Photograph by Frans Ari Prasetyo. Graffiti on the ruins of a demolished house in Tamansari, Bandung, c. 2019. It reads: ‘The state is a slave to capitalism’.

In the Indonesian language, the term ‘anarki’ is synonymous with the riotous behaviour of a disparate range of groups, including everything from Islamic fundamentalists to football fans. The state has played a role in shaping this popular discourse of anarchy-as-chaos, including in their establishment of an ‘anti-anarchy’ police division in 2011, which actually targeted rioting by religious mobs (this police division was itself an implementation of the Indonesian state’s Procedural definition of ‘anarki’, see their ‘Prosedur Tetap (Protap) Anti Anarki’ of October 2010 (Lastania et.al 2010)). In more recent years, the state has shifted its discourse to identify anarchism as a form of populist terrorism, with purported links to communism – which remains highly taboo in Indonesia and, in its Marxist-Leninist guise, is still officially proscribed by the state (Guritno 2022). The authorities use the term ‘anarko-sindikalis’ to differentiate this form of anarchism from the ‘anarki’ of other rioters, and groups identified as such suffer persecution. This contemporary scenario, and the longstanding ‘red scare’ in Indonesia, means that speaking out on the anarchist movement remains delicate.

Anarchism in the context of anti-colonialism and nationalism in Indonesia

Far from the stereotypes that are conveyed, the anarchist movement in Indonesia is made up of diverse groups with various ideas and practices. Analysts of political life in Indonesia observe that pragmatic issues often override ideological considerations (Rosanti 2020). Political parties and trade unions organise themselves in terms of religion, regionalism, or ethnic identity, relying on pre-established societal networks. Indeed, despite the democratisation reforms after the fall of the Suharto regime in 1998, engagement in any form of progressive politics is suspected of being Socialist-oriented, and is closely monitored by the intelligence agencies and their local civilian supporters (Honna 1999: 121).

Image of a sabotaged railway line during the colonial era. Taken from the cover of the book by Bima Satria Putra, Perang Yang Akan Kita Manangkan [The War We Will Win] (2018).

This was not always the case. During pro-independence struggles in the late nineteenth and early twentieth centuries, anarchism was influential on anti-colonial thinking, arriving in Indonesia alongside the upswell of communism and nationalism under the regime of the Dutch East Indies (Satria Putra 2018; Nugroho 2021). The first book to describe ‘anarchistic’ tendencies in the Dutch East Indies was the novel Max Havelaar, written by Eduard Douwes Dekker under the name ‘Multatuli’ in 1860. The book strongly criticised the Dutch East Indies colonial government, and the work inspired many anarchists (Satria Putra 2018). Multatuli’s struggle was then continued by his grandson, Ernest François Eugène Douwes Dekker, who linked up with radicals struggling for the liberation of the colonies while on a trip to Europe in the early 1910s.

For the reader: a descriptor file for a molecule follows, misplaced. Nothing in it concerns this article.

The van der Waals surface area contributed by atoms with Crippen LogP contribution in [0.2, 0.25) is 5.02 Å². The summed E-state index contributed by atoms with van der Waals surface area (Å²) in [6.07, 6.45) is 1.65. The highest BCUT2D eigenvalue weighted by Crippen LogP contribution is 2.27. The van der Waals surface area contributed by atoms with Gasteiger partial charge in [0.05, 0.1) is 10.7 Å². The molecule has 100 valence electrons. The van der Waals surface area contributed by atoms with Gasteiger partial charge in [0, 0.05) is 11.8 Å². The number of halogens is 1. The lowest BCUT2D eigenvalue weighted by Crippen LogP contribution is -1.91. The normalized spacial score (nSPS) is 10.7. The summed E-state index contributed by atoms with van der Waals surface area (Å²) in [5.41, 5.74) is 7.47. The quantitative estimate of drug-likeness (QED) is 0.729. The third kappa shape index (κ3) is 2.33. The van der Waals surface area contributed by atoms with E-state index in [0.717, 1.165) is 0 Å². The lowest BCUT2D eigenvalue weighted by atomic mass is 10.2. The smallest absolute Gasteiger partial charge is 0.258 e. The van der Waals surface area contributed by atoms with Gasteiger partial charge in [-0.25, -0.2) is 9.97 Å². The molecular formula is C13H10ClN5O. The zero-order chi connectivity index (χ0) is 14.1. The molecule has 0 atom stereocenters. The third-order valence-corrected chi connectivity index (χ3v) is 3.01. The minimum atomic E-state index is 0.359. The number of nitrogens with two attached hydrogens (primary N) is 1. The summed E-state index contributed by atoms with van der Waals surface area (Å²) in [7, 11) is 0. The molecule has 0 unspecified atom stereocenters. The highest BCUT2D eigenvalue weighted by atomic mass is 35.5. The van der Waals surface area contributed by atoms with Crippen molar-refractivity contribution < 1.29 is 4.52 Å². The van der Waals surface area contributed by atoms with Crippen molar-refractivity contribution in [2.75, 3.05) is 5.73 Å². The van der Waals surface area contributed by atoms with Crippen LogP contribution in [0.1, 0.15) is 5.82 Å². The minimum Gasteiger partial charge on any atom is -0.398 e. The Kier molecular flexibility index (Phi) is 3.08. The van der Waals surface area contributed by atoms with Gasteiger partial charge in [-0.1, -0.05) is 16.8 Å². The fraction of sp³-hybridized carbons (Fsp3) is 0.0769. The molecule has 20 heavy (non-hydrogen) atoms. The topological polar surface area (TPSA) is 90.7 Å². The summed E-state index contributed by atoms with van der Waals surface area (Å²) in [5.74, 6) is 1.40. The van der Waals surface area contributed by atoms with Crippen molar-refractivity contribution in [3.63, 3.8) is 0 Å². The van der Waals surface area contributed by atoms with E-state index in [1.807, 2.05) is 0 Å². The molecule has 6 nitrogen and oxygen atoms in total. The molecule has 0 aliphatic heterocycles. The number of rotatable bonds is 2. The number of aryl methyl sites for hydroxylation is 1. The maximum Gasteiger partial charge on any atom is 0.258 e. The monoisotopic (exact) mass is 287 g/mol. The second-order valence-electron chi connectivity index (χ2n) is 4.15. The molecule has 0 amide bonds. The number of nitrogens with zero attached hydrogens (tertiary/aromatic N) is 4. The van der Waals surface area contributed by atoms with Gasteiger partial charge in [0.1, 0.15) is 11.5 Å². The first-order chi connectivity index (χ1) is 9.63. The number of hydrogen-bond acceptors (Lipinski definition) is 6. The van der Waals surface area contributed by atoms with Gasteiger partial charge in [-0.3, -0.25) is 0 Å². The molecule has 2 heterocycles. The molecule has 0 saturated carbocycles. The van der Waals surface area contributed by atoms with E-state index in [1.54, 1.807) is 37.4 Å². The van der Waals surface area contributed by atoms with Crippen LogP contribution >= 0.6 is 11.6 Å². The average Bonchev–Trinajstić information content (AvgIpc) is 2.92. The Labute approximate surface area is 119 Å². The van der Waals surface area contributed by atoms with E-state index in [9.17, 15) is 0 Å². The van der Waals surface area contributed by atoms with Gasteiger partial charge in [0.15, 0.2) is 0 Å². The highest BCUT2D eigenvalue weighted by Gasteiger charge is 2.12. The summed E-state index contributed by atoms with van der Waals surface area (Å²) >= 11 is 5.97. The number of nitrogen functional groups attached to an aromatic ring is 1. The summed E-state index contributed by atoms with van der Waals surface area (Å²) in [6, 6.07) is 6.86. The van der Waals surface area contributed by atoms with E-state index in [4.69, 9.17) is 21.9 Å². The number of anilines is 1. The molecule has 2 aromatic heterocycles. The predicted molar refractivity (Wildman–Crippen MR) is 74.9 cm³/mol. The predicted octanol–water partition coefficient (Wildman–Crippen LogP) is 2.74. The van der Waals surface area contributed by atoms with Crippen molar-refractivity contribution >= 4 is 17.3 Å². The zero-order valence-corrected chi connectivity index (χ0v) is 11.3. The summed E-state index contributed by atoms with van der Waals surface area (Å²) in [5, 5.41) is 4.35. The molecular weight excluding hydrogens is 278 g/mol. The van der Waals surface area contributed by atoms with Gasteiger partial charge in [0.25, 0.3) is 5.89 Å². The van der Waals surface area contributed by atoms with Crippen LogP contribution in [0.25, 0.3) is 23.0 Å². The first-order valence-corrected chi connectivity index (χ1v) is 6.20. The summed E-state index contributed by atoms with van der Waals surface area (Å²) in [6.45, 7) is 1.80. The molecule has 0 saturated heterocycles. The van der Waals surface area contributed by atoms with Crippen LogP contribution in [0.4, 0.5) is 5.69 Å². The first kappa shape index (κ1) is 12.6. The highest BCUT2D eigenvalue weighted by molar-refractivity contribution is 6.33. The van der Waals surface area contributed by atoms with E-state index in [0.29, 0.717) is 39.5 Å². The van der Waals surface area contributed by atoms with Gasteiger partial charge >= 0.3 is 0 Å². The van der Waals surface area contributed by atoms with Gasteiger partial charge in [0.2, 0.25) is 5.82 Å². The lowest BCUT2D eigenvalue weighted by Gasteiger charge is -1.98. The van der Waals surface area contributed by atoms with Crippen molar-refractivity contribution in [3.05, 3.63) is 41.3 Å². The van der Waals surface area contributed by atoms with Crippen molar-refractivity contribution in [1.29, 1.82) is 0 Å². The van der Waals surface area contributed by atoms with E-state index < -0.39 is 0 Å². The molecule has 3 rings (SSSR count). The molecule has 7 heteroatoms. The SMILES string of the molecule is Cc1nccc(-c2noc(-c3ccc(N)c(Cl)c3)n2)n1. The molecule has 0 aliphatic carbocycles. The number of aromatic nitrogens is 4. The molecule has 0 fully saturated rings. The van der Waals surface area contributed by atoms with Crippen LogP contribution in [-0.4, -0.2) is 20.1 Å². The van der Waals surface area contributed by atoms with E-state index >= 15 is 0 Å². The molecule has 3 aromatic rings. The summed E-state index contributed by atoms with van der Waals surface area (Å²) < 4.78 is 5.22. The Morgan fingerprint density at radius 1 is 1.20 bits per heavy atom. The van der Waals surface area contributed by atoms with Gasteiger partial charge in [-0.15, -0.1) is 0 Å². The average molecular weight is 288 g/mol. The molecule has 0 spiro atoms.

During World War One, in 1916, the Dutch East Indies newspaper Soerabaijasch Nieuwsblad reported on a sabotage led by a young anarchist navy soldier (Blom 2004). This resonated with the prolific anti-war propaganda works of the time, which in the Dutch East Indies was chiefly disseminated by Christian-anarchists and Tolstoysans (it is notable that E.F.E. Douwes Dekker himself described Jesus Christ as a fighter for freedom and ‘a great anarchist’ (Van Dijk 2007)).

The anarchist movement in the Dutch East Indies was also influenced by Chinese anarchists in the years before the First World War, and Indonesia-based activists maintained close contact with anarchists in China, the Philippines, and British Malaya. The Chinese anarchist movements established reading houses all over the Dutch East Indies from 1909 onwards, which published numerous newspapers and became a loose political association opposing the Dutch authorities.